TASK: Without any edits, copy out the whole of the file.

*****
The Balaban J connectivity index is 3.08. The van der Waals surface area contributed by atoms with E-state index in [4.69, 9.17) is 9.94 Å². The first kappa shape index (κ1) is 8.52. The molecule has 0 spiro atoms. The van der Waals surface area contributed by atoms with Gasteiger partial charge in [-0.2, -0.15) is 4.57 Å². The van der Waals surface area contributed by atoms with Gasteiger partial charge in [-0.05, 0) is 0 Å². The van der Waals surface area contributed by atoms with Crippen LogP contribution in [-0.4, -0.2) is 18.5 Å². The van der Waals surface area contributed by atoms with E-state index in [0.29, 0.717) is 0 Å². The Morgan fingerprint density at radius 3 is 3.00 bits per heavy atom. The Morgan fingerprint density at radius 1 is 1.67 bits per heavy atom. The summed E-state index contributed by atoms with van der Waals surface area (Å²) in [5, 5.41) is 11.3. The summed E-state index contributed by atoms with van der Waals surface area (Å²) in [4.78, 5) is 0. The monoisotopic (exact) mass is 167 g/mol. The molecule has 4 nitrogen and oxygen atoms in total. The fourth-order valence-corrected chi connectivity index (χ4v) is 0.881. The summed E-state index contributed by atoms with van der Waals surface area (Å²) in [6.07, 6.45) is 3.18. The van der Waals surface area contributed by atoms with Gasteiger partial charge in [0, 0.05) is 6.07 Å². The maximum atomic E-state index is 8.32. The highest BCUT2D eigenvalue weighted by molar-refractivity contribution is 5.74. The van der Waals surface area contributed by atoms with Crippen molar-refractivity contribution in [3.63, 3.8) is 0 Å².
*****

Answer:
The Balaban J connectivity index is 3.08. The van der Waals surface area contributed by atoms with E-state index in [4.69, 9.17) is 9.94 Å². The first kappa shape index (κ1) is 8.52. The molecule has 0 spiro atoms. The van der Waals surface area contributed by atoms with Gasteiger partial charge in [-0.2, -0.15) is 4.57 Å². The van der Waals surface area contributed by atoms with Gasteiger partial charge in [-0.05, 0) is 0 Å². The van der Waals surface area contributed by atoms with Crippen LogP contribution in [-0.4, -0.2) is 18.5 Å². The van der Waals surface area contributed by atoms with E-state index in [0.29, 0.717) is 0 Å². The Morgan fingerprint density at radius 3 is 3.00 bits per heavy atom. The Morgan fingerprint density at radius 1 is 1.67 bits per heavy atom. The summed E-state index contributed by atoms with van der Waals surface area (Å²) in [5, 5.41) is 11.3. The summed E-state index contributed by atoms with van der Waals surface area (Å²) in [4.78, 5) is 0. The monoisotopic (exact) mass is 167 g/mol. The molecule has 4 nitrogen and oxygen atoms in total. The fourth-order valence-corrected chi connectivity index (χ4v) is 0.881. The summed E-state index contributed by atoms with van der Waals surface area (Å²) in [6.07, 6.45) is 3.18. The van der Waals surface area contributed by atoms with Gasteiger partial charge in [0, 0.05) is 6.07 Å². The maximum atomic E-state index is 8.32. The highest BCUT2D eigenvalue weighted by molar-refractivity contribution is 5.74. The van der Waals surface area contributed by atoms with Crippen molar-refractivity contribution in [3.63, 3.8) is 0 Å².